from The American Heritage® Dictionary of the English Language, 4th Edition
- n. An archaic word, phrase, idiom, or other expression.
- n. An archaic style, quality, or usage.
from Wiktionary, Creative Commons Attribution/Share-Alike License
- n. The adoption or imitation of archaic words or style.
- n. An archaic word, style, etc.
from the GNU version of the Collaborative International Dictionary of English
- n. An ancient, antiquated, or old-fashioned, word, expression, or idiom; a word or form of speech no longer in common use.
- n. Antiquity of style or use; obsoleteness.
from The Century Dictionary and Cyclopedia
- n. The adoption or imitation of that which is antiquated or out of use; especially, the use of archaic words or fòrms of speech.
- n. The quality of being archaic; antiquity of style, manner, or use, as in art or literature; especially, in art, the appearance of traces of the imperfect conception or unskilful handling of tools and material belonging to an art before the time of its highest development. See the archaic, under archaic.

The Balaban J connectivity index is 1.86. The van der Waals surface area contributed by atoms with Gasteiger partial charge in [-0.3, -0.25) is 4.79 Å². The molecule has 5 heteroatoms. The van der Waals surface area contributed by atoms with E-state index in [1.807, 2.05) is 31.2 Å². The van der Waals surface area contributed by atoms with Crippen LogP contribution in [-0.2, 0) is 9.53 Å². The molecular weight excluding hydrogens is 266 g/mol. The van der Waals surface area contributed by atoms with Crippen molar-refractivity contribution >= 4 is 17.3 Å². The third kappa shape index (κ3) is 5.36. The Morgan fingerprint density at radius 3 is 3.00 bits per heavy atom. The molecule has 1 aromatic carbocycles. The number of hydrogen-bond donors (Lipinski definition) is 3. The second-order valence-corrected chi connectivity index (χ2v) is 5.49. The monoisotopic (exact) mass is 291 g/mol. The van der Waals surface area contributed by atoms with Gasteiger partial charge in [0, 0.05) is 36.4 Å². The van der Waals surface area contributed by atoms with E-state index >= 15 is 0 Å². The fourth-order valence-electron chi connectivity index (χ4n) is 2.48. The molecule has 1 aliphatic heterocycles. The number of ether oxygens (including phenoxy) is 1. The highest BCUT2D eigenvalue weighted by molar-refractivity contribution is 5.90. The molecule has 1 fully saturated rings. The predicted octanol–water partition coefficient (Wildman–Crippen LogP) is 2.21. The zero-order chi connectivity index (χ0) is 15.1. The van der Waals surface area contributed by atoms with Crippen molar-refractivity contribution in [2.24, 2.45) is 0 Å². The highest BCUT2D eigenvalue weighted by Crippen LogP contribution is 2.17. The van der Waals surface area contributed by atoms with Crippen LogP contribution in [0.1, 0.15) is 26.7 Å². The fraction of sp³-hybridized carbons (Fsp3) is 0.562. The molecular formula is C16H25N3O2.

- n. That which is archaic; especially, an antiquated or obsolete word, expression, pronunciation, or idiom.
from WordNet 3.0 Copyright 2006 by Princeton University. All rights reserved.
- n. the use of an archaic expression
New Latin archaeismus, from Greek arkhaismos, from arkhaios, ancient; see archaic.(American Heritage® Dictionary of the English Language, Fourth Edition)
17th Century, from New Latin, from Ancient Greek ἀρχαϊσμός (arkhaismos, "an antiquated phrase or style"), from ἀρχαίζειν (arkhaizein, "to model one's style upon that of ancient writers"), from ἀρχαῖος (arkhaios, "old, ancient"), from ἀρχή (arkhē, "beginning"), from ἄρχω (arkhō, "I begin"). (Wiktionary)